The parties stipulated Mini-Systems paid the taxes demanded by the city, claimed refunds, and exhausted its administrative remedies; they further agreed the question of refund was properly before the court for decision. The trial court sustained Mini-Systems' position on the third issue and ordered a refund calculated on that basis. It also sustained Mini-Systems' position on the second issue, but did not calculate the refund on that basis. The court rejected Mini-Systems' position on the first issue. The city appeals.

The amount of the refund sought was approximately the same under both theories, because under the apportionment theory Mini-Systems sought to exclude 85 percent of its gross receipts as allocable to out-of-city work, and under the agency theory it sought to exclude 85 percent of its gross receipts as sums it received as agent for the independent contractors. (See fns. 2 and 3, ante.)

We sustain the city's position on all three issues. It is expedient to discuss them in the following order. (1) Mini-Systems does not act as Jones's agent, and the business tax is correctly imposed on the full $50, not just the $8 remaining in Mini-Systems' hands after it pays Jones. (2) Mini-Systems is not entitled to 20/80 apportionment of the $50 received for Jones's work. (3) The 0.50 percent tax rate is the correct rate under the ordinance and its imposition does not deprive Mini-Systems of equal protection of the law.

1. Mini-Systems is not Jones's agent within the meaning of section 21.190(c)(6), so it cannot exclude from its gross receipts an amount equal to the amount it pays Jones.

Section 21.190(c)(6) requires, in counting a taxpayer's gross receipts, exclusion of "Receipts of persons acting as agents or brokers for other persons to be paid over to such other persons. . . ." (1) Mini-Systems contends that when Aeroshear pays it $50, it receives $42 of that sum as Jones's agent and in that capacity pays the $42 over to him; it receives for its own account only the remaining $8 and can be taxed only on that amount.

This contention does not conform to the contractual arrangements Mini-Systems set up with Aeroshear and Jones. Aeroshear has no contract with Jones; it owes the $50 only to Mini-Systems and owes Jones nothing. Therefore Aeroshear's remittances to Mini-Systems cannot be considered payments Aeroshear makes to Jones through his agent; Mini-Systems receives the $50 for its own account. The lengthy and comprehensive written agreement between Mini-Systems and Jones nowhere states or suggests that Jones appoints Mini-Systems as his agent or that Mini-Systems agrees to act for him as his agent. Under this agreement, Mini-Systems' promise to pay Jones is its own obligation, not that of Aeroshear. (See City of Los Angeles v. Sherwood (1978) 85 Cal.App.3d 347, 351 [ 149 Cal.Rptr. 298].) When it makes this payment to Jones, Mini-Systems is not remitting to a principal funds it holds as his agent.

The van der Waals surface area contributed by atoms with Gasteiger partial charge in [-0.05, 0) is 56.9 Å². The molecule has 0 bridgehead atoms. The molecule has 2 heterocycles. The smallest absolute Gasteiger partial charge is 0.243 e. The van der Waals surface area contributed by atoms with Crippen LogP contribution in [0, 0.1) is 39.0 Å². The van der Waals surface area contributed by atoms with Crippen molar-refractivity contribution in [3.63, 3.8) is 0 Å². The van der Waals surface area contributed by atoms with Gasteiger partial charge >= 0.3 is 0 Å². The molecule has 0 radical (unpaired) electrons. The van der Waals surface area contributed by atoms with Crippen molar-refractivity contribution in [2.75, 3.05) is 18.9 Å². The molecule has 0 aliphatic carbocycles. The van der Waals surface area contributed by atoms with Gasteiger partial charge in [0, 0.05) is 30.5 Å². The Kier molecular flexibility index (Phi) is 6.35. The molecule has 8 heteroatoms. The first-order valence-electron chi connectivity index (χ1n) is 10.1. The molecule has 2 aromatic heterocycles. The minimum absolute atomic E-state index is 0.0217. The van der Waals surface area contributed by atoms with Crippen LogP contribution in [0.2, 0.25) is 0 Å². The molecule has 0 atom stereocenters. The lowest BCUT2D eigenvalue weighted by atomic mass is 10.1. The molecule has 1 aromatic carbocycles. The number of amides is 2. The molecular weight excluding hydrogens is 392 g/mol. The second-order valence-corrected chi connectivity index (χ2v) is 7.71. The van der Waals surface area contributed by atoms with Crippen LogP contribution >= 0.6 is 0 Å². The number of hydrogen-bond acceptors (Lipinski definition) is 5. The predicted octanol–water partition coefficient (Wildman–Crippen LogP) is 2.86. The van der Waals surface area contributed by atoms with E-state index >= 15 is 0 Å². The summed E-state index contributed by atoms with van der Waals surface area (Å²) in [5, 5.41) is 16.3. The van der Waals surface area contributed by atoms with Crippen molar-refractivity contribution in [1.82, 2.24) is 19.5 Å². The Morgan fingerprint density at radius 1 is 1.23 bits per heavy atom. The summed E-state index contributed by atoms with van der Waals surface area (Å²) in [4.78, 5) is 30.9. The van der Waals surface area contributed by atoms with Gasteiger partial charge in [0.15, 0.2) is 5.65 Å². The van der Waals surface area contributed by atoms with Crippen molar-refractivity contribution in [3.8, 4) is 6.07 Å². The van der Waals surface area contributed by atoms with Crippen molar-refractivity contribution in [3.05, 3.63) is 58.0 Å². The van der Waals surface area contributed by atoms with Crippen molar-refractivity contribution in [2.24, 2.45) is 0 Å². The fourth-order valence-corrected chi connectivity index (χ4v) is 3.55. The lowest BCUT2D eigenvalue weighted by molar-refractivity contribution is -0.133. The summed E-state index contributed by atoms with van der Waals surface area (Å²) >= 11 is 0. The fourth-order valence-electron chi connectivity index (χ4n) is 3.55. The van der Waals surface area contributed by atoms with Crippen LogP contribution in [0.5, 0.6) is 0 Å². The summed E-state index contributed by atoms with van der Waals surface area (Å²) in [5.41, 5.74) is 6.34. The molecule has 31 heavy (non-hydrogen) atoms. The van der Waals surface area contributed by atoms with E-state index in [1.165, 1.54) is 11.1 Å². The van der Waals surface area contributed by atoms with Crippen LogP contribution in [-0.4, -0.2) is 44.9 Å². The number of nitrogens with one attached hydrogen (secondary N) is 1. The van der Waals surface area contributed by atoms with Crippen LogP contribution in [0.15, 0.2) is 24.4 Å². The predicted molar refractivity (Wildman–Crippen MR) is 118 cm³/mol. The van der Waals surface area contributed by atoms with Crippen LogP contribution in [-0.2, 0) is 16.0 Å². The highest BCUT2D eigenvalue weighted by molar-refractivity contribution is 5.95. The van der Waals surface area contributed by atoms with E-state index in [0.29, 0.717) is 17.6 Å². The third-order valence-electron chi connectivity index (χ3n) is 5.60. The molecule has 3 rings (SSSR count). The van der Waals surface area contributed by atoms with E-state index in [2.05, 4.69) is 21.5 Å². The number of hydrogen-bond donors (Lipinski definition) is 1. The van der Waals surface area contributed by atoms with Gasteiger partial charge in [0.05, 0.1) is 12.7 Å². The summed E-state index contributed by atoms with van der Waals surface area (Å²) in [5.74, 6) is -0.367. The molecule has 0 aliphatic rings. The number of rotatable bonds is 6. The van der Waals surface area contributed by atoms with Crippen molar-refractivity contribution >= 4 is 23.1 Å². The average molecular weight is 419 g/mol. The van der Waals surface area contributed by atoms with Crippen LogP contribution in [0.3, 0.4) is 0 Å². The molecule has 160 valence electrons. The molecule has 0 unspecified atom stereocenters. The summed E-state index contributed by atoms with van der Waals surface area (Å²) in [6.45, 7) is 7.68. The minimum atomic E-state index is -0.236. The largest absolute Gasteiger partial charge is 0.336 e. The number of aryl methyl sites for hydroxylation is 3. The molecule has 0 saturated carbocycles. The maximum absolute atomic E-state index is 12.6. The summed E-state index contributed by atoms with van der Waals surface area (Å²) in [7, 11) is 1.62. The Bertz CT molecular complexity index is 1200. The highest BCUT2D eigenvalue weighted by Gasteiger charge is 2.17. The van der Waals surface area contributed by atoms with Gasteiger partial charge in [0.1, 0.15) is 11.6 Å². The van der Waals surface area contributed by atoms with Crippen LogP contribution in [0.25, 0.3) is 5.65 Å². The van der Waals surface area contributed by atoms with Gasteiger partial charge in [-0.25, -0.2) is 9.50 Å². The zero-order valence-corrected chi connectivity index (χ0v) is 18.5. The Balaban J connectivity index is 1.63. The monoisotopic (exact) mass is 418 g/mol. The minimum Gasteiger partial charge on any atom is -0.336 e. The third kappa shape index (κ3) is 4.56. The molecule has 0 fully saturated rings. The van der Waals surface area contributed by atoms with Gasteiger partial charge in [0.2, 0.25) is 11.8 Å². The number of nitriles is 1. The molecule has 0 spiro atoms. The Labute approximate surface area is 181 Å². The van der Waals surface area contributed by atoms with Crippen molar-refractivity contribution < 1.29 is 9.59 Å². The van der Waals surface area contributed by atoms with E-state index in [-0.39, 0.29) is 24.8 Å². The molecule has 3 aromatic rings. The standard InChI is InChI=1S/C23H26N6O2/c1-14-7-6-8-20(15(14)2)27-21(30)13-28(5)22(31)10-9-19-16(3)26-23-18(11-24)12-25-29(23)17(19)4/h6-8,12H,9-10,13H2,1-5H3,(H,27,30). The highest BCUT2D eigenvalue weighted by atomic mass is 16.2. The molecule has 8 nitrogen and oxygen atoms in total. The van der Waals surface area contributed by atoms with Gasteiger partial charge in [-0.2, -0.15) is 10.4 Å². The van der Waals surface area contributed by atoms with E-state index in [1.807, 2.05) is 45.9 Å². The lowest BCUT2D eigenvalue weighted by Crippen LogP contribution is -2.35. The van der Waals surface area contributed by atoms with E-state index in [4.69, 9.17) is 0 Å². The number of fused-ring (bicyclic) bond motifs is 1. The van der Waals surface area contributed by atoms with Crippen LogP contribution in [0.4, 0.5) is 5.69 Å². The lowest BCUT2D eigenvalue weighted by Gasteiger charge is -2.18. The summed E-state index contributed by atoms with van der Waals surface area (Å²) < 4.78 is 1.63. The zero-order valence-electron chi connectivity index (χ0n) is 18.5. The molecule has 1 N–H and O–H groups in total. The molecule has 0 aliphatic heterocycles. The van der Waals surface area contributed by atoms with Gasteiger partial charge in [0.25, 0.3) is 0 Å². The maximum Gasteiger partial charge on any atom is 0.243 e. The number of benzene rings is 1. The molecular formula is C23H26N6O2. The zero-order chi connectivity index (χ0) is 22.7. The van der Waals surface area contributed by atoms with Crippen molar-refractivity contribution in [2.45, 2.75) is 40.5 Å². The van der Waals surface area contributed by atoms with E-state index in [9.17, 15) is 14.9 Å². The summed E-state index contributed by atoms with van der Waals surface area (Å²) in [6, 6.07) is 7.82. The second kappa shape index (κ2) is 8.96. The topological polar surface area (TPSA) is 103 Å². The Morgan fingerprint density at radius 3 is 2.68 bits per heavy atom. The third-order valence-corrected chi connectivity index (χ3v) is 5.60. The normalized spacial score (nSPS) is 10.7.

Section 21.190(c)(6) appears to apply, rather, when a taxpayer receives monies not for its own use and benefit but rather as an intermediary between two parties dealing with each other. (See City of Los Angeles v. Clinton Merchandising Corp. (1962) 58 Cal.2d 675, 681-682 [ 25 Cal.Rptr. 859, 375 P.2d 851]; City of Los Angeles v. Meyers Bros. Parking System, Inc. (1975) 54 Cal.App.3d 135 [ 126 Cal.Rptr. 545].) For example, a travel agent or a stockbroker could apparently exclude from their gross receipts sums received from clients to purchase airline tickets or investment securities, respectively. (See City of Los Angeles v. Sherwood, supra, 85 Cal.App.3d at pp. 350-351; § 21.189.1(c).) Sums the taxpayer pays out pursuant to its own obligations cannot be subtracted from its gross receipts subject to tax. ( City of Los Angeles v. Security Systems, Inc. (1975) 46 Cal.App.3d 950, 954 [ 120 Cal.Rptr. 600]; Independent Casting-Television, Inc. v. City of Los Angeles (1975) 49 Cal.App.3d 502, 507-509 [ 122 Cal.Rptr. 416].) This distinction is consistent with the ordinance's general definition of "gross receipts" as including "the total amount charged or received for the performance of any act, service or employment, of whatever nature it may be . . . without any deduction therefrom on account of the cost of the property sold, the cost of materials used, labor or service costs, interest paid or payable, losses or any other expense whatsoever. . . ." (§ 21.00(a), italics added.)

It is thus unnecessary to pass on the city's contention that section 21.190(c)(6)(ii), which commands the inclusion in gross receipts of sums a taxpayer receives in "compensation or reimbursement for salaries" of its "employees" (as "employees" is defined in Labor Code section 3350 et seq.), is applicable notwithstanding Jones's status as an independent contractor.

2. Mini-Systems' gross receipts in connection with Jones's work are not subject to apportionment.